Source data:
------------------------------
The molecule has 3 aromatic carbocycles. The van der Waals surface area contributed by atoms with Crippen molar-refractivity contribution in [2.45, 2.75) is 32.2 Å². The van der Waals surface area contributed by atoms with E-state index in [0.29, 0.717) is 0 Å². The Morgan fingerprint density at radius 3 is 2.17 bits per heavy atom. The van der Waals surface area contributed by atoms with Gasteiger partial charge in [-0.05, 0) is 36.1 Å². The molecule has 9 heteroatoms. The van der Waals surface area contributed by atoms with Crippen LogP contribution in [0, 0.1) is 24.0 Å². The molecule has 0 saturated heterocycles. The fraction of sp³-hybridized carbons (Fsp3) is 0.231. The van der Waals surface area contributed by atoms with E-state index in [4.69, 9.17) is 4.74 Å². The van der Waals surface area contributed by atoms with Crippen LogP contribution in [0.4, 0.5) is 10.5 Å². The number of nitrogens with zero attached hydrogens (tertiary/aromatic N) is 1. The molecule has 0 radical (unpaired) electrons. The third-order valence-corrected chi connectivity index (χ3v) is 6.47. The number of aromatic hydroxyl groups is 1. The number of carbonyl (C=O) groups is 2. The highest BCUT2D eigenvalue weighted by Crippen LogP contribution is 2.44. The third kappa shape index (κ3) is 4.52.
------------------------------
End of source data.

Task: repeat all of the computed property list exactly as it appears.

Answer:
The molecule has 3 aromatic carbocycles. The van der Waals surface area contributed by atoms with Crippen molar-refractivity contribution in [2.45, 2.75) is 32.2 Å². The van der Waals surface area contributed by atoms with E-state index in [0.29, 0.717) is 0 Å². The Morgan fingerprint density at radius 3 is 2.17 bits per heavy atom. The van der Waals surface area contributed by atoms with Gasteiger partial charge in [-0.05, 0) is 36.1 Å². The molecule has 9 heteroatoms. The van der Waals surface area contributed by atoms with Crippen LogP contribution in [0, 0.1) is 24.0 Å². The molecule has 0 saturated heterocycles. The fraction of sp³-hybridized carbons (Fsp3) is 0.231. The van der Waals surface area contributed by atoms with E-state index in [4.69, 9.17) is 4.74 Å². The van der Waals surface area contributed by atoms with Crippen LogP contribution in [0.4, 0.5) is 10.5 Å². The number of nitrogens with zero attached hydrogens (tertiary/aromatic N) is 1. The molecule has 0 radical (unpaired) electrons. The third-order valence-corrected chi connectivity index (χ3v) is 6.47. The number of aromatic hydroxyl groups is 1. The number of carbonyl (C=O) groups is 2. The highest BCUT2D eigenvalue weighted by Crippen LogP contribution is 2.44. The third kappa shape index (κ3) is 4.52.